How you can quantify the return on investment from your mystery shopping programme

Bottom line performance can be influenced by many factors, so quantifying the financial return on investment of any new initiative can be difficult. The change in performance and behaviour of frontline staff can be easily measured through PAN’s mystery shopping programmes. For example, if mystery shopping reveals that only 30% of staff members make an attempt to close a sale, then interim steps can be taken to ensure that employees understand what is expected of them in terms of winning new business.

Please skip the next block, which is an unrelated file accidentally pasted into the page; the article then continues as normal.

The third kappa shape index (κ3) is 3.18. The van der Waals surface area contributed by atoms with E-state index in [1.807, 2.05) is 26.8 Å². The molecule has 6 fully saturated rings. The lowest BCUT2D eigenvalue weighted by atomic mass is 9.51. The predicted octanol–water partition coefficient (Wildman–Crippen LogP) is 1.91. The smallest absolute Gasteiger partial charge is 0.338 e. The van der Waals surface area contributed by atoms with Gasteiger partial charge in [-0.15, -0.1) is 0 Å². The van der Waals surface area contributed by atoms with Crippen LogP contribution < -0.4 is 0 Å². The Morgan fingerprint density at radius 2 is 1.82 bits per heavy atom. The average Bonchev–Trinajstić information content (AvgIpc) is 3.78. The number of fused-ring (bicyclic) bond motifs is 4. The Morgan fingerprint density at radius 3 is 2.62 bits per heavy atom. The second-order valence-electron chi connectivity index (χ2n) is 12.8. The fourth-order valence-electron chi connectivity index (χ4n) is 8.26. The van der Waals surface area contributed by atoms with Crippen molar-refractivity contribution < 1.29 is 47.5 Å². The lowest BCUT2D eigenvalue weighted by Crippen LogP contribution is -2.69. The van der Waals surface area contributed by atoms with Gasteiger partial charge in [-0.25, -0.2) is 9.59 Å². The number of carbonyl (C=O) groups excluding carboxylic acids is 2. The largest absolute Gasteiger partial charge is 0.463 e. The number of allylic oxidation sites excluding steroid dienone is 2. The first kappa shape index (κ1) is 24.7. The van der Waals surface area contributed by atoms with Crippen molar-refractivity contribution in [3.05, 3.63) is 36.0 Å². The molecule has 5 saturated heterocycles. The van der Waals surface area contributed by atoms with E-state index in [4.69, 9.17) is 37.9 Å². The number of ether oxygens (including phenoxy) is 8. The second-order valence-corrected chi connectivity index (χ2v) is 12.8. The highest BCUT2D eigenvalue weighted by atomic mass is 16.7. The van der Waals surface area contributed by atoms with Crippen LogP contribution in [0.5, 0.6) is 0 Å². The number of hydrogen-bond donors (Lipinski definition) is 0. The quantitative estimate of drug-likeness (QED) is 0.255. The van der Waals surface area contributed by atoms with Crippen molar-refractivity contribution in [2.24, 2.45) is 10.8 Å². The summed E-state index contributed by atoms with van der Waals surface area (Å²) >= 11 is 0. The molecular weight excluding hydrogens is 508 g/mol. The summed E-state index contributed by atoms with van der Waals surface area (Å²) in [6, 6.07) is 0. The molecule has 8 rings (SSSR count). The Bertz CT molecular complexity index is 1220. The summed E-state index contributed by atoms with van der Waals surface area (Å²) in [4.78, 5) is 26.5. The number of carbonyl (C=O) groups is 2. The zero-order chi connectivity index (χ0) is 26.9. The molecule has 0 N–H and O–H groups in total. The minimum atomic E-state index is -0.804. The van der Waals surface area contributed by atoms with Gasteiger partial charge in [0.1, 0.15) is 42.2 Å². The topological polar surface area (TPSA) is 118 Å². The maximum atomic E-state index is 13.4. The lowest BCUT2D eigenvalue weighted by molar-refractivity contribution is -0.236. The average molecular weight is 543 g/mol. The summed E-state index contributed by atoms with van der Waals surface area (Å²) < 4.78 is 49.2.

Subsequent mystery shopping may reveal that now 75% of staff members make an attempt to close the sale. The return on investment is that the performance and behaviour of staff in terms of attempting to close sales has increased by 45%. The financial value of this may be hard to quantify exactly, but it safe to say that the increased proportion of attempted closes on a day-to-day basis will clearly generate new revenue and business growth.

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